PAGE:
TIMOTHY KING | PNGi Central
CORRUPTION, as we all know, is a huge problem in Papua New Guinea, draining billions of kina from the government purse and depriving basic services of vital funding.
While there have been some heartening instances of high-profile public figures being brought to justice in recent times, Eremas Wartoto and Paul Tiensten are obvious examples, these cases are all too few and far between and represent nothing but a tiny needle in a giant haystack.
There are still far too many high profile figures who seem to be beyond the law, think Michael Somare and his role in the Singapore bribery scandal for example, while for others, the wheels of justice seem to roll all too slowly.
Philip Siaguru is one who seems to fit this latter category. It has recently been announced the former high-profile Vice Chancellor for the University of Natural Resources and Environment (UNRE) in East New Britain, has been arrested and charged with fraud.
According to media reports, Siaguru was arrested on 9 October and has been charged with 12 counts of abuse of office under section 92 of the Criminal Code.
The alleged offences are claimed to have been committed by Siaguru in his role as vice chancellor between 2009 and 2014, when it is alleged he exceeded his authority and awarded 12 contracts for various building projects ranging between K800,000 to K16 million in value. The total sum involved is alleged to be K41.8 million.
But these allegations are hardly new. On 12 February 2015, the Post Courier newspaper reported on concerns raised in parliament by Rabaul MP Allan Marat accusing Philip Siaguru of high levels of nepotism.
According to PNG Blogs, the revelations came after a student revolt against Siaguru’s ‘fine living while the university went to the dogs’ and ‘years of suspicious activities’.
It appears from a National Court decision, those allegations led swiftly to the suspension of the Vice chancellor by the university administration on 20 February 2015, pending the outcome of an internal investigation.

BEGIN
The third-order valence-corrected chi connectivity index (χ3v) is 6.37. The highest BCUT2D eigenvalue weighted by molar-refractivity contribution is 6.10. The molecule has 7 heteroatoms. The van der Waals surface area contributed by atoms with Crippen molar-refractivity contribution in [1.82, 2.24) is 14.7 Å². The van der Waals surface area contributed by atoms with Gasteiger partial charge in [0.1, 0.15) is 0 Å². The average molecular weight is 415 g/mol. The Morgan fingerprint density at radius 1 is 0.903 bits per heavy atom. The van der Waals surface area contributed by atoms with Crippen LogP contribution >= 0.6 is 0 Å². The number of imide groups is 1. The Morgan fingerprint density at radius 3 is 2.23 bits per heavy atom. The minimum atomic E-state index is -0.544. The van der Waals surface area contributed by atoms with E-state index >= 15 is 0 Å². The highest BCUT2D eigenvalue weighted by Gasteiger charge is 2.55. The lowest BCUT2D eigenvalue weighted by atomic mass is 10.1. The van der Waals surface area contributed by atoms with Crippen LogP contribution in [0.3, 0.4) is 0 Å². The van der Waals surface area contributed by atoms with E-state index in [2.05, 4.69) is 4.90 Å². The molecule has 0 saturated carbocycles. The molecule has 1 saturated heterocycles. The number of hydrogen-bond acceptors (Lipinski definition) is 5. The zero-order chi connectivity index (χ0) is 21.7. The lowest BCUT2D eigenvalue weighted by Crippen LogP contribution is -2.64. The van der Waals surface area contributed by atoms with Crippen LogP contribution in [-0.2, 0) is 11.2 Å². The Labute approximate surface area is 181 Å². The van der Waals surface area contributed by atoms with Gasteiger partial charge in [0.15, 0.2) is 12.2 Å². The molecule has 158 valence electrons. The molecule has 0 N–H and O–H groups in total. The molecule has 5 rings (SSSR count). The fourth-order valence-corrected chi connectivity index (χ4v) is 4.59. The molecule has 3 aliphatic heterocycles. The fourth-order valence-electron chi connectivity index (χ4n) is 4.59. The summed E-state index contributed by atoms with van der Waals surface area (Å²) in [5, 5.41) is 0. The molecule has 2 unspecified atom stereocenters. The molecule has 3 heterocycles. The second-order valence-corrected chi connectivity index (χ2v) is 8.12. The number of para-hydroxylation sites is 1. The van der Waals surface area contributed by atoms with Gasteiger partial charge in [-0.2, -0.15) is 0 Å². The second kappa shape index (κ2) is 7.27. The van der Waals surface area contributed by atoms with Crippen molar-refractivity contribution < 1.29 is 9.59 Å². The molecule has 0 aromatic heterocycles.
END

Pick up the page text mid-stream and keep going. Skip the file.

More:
That investigation led to a report in April 2015 that found Siaguru to have prima facie breached the Leadership Code and Public Service General Orders.
Firstly, in the appointment of his spouse as Acting Registrar.
Secondly, in the purchase of a motor vehicle from an unapproved dealer at considerable extra cost to the University.
Thirdly, in failing to follow proper procurement processes in breach of the Public Finance (Management) Act.
The following month, May, the plaintiff was sent a letter inviting him to show cause why his appointment should not be terminated
Twelve months then elapsed before, in April 2016, the Department of Education confirmed the termination of Philip Siaguru as the vice chancellor for the UNRE.
The department said it had conducted its own 12-month investigation into 10 allegations of mismanagement of funds and ‘had found a lot of incriminating material’ relating to two of those allegations.
Higher Education Minister Malakai Tabar said all the documents had been handed to the fraud squad.
According to this time line, it took more than 12 months from the allegations against Siaguru first being raised on the floor of parliament in February 2015 before documents were handed to the police in April 2016.
It has now taken a further 18 months for the police investigation to reach the point of arresting and charging the former vice chancellor.
More than two and half years have now passed, and yet Philip Siaguru has not yet had his day in court and we are no closer to knowing the truth of the allegations against him.
Whether the charges are ultimately found proven or not, Siaguru’s current predicament is a far cry from the heady days of 2010, when it was announced his Membership of the British Empire (MBE) had been upgraded to Commander status (CBE) in the Queen’s Birthday Honours list. An upgrade which prompted a fawning biography from the journalist Malum Nalu.